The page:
Date and time: 24 April 2012, 0830 hrs - 1230 hrs
Written by MSPS Ali Harley /CDR Mogosanu, Crew 118
PHBPK - Waypoint 137: 12 S 519390/ NAD 4250183, elevation 1431
Phobos Peak is the rock on the top of the hill to the right
Here is the closest I could get to the coordinates of the peak.
Spot on would have had me climbing on top of it which I did not dare!!
On ATV's via the road, and then on foot to KCR (Kissing Cammel Ridge) East End.
To photograph lichens and to look at the wind erosion on the plain leading from the Hab to Phobos Peak and on the slopes of Phobos Peak itself.
The desert is teaming with life and we found lichens everywhere. We identified visually at least 6 different types; we found one rock at the foot of Phobos Peak covered in a symphony of colours and shapes.
EVA 02 investigated types of lichens that can be found in the Utah desert to further compare them with New Zealand and contribute the knowledge gained to school resources related to ecology, terraforming and ancient life forms.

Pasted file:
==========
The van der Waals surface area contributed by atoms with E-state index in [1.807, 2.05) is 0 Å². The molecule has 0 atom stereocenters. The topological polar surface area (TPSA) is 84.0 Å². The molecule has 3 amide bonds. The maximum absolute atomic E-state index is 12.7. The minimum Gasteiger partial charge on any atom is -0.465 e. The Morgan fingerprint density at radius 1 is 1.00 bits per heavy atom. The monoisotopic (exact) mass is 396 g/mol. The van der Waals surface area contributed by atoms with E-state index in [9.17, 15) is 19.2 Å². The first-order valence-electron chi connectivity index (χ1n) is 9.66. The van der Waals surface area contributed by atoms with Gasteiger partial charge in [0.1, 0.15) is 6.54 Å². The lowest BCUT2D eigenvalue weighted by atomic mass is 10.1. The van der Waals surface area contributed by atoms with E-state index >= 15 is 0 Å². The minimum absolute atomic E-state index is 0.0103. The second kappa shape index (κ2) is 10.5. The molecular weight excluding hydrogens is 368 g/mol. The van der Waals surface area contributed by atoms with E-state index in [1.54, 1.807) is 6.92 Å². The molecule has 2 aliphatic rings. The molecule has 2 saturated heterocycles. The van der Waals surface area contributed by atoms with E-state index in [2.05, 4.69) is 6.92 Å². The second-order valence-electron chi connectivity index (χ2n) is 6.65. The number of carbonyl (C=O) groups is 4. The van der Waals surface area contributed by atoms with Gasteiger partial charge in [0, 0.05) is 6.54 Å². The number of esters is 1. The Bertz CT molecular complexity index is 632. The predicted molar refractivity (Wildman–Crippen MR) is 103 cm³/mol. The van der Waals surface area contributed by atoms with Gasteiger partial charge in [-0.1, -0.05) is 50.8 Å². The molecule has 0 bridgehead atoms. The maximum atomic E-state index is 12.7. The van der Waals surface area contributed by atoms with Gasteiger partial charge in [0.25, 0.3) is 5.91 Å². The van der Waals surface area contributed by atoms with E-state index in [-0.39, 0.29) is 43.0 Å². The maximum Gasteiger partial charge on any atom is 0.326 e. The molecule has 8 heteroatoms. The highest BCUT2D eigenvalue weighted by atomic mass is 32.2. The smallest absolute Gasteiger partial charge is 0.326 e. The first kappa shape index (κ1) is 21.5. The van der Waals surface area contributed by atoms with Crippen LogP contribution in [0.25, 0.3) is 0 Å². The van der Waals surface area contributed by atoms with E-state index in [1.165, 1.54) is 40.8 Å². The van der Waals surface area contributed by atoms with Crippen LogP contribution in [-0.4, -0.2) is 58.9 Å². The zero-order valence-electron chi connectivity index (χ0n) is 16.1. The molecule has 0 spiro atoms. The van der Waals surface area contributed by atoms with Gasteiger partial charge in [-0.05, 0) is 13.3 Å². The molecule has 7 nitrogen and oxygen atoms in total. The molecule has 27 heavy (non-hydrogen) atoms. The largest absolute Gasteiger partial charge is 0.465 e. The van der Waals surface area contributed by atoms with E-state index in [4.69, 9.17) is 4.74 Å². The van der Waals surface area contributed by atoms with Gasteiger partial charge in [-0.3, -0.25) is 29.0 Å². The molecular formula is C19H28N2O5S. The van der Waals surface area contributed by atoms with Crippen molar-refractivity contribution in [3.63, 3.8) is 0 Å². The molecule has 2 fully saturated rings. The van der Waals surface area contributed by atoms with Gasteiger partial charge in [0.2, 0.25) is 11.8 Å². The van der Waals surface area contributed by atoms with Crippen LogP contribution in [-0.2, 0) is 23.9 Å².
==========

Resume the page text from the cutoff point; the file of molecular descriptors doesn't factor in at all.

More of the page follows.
There were some flat slabs of sandstone resting on softer grey sandy siltstone.
They had all been subject to extreme weathering, e.g. cracked, broken, slumped, and the grey sandy layer had eroded much faster than the sandstone, leaving the sandstone sitting on pillars of grey sandy layers.
We also wanted to find and investigate petrified underwater sand dunes.
We did find them (see picture above), banded with alluvial stream deposits of small rounded pebbles.
On the Kissing Cammel Ridge there was a high contrast between the inverted KCR stream sediments.
Another interesting aspect was to discover the Southern side of KCR bald of the now ubiquitous lichens (in comparison with the northern side). The Morrison on the Southern side is very steep (80 degrees approx.) and we speculate that the prevailing winds have caused this (see picture below).
Take a ruler! And lots of water especially when gone climbing even though it looks like a small effort!